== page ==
Tuesday, May 6th
Speaker: Eric Madia, esurance
Tuesday, May 27th
Speaker: Eric Hsu, San Francisco State University
Tuesday, June 3rd
--- WINTER QUARTER 2014 ---
Tuesday, January 21st
Speaker: Slobodan Simić, San Jose State University
Title: A dictionary of chaos
Abstract: The term "chaos" has been part of popular culture at least since Spielberg’s Jurassic Park, but in the field of mathematics called dynamical systems, chaos has been studied for over a century. In this expository talk aimed at beginning graduate and advanced undergraduate students, I will describe a basic "dictionary" of chaos, mostly through examples, and give an overall feel for what current research in dynamical systems is like.
Tuesday, February 4th
Speaker: Anthony Bak, Ayasdi
Title: Topological Data Analysis and Big Data
Abstract: I will discuss how Ayasdi uses Topological Data Analysis to
solve complex problems. We'll start with an overview of TDA and
describe the core algorithm, "Mapper". We'll end with a demonstration
of how we how this is used to solve real world problems. The talk
should be understandable by mathematics and computer science
Tuesday, February 25th
Speaker: Ellen Veomett, Saint Mary's College
Title: Coloring Geometrically Defined Graphs
Abstract: This talk will take us through a journey of graph coloring. We'll start with some basic definitions and the well-known four and five color theorems. We'll also discuss the fascinating question of the chromatic number of the plane. Finally, we'll talk about new results on box graphs, which are graphs defined using blocks and their intersections. This talk will be extremely accessible, while at the same time including some modern research topics.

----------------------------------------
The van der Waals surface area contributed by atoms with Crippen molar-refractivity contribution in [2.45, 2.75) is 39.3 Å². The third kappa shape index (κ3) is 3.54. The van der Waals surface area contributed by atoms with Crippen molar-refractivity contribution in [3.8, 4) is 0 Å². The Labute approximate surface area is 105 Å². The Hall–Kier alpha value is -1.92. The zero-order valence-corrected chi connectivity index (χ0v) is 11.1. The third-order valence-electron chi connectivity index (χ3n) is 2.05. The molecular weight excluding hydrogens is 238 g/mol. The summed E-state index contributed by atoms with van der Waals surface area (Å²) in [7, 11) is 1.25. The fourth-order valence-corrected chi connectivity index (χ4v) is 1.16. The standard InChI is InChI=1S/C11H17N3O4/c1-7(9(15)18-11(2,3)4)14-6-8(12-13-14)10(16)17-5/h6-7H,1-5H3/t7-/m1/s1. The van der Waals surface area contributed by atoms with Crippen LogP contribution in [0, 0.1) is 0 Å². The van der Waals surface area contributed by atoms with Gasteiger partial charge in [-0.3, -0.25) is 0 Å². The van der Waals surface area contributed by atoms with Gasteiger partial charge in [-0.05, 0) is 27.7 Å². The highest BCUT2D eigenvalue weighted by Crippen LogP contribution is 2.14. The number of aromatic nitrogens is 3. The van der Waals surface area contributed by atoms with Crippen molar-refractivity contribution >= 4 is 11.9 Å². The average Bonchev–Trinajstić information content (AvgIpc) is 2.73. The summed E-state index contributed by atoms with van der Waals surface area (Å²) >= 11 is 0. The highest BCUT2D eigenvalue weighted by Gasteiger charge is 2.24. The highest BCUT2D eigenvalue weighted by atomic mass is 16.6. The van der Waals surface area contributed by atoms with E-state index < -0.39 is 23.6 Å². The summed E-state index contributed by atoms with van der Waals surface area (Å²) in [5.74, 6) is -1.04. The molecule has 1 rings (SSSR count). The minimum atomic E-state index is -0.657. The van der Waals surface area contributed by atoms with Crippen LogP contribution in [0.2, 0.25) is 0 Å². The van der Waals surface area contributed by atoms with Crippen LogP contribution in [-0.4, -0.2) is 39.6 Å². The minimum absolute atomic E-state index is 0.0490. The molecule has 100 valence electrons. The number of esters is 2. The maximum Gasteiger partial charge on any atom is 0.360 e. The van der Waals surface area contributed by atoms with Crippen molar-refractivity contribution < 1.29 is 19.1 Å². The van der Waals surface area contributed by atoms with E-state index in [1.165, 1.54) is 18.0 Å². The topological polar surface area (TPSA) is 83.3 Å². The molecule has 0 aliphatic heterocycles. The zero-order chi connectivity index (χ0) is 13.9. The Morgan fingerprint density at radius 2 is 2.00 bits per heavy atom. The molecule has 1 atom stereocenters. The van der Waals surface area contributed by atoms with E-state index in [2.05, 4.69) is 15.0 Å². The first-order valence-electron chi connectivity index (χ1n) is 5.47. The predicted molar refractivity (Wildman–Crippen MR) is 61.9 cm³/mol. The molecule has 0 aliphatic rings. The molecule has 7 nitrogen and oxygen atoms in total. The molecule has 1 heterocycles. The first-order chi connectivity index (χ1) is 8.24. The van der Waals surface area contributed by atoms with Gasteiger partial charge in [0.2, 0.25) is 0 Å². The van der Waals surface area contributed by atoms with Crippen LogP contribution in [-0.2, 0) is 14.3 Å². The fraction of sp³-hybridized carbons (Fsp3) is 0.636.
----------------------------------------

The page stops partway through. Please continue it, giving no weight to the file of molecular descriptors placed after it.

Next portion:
Tuesday, March 4th
Speaker: Sara Malec, University of the Pacific
Title: On the Intersection Algebra of Ideals
Abstract:The intersection algebra of two ideals in a ring is an object that encodes information about the intersections of powers of both ideals. These algebras have many interesting properties, and in certain cases they are finitely generated. The proof of this fact relies heavily on semigroup theory, specifically semigroups coming from pointed rational cones. In my talk, I will introduce the necessary concepts from the theory of semigroups, and use them to present several important facts about these algebras.
Tuesday, March 11th
Speaker: Sayanti Banerjee, Santa Clara University
Title: The Dynamics of Puberty
*** A Pi Mu Epsilon Sponsored Event
Abstract: We all experience puberty, yet biologically it remains very puzzling: no one knows how puberty gets started. Identifying the mechanisms underlying the onset of puberty is a critical issue given the earlier onset of puberty in girls and boys in the past century, a change that has broad implications on the health and well-being of young men and women. A big part of the answer is a change in activity of a particular group of neurons (nerve cells). I will discuss what is known about the biological basis of puberty and describe how mathematical models can help us gain insights into possible mechanisms of puberty.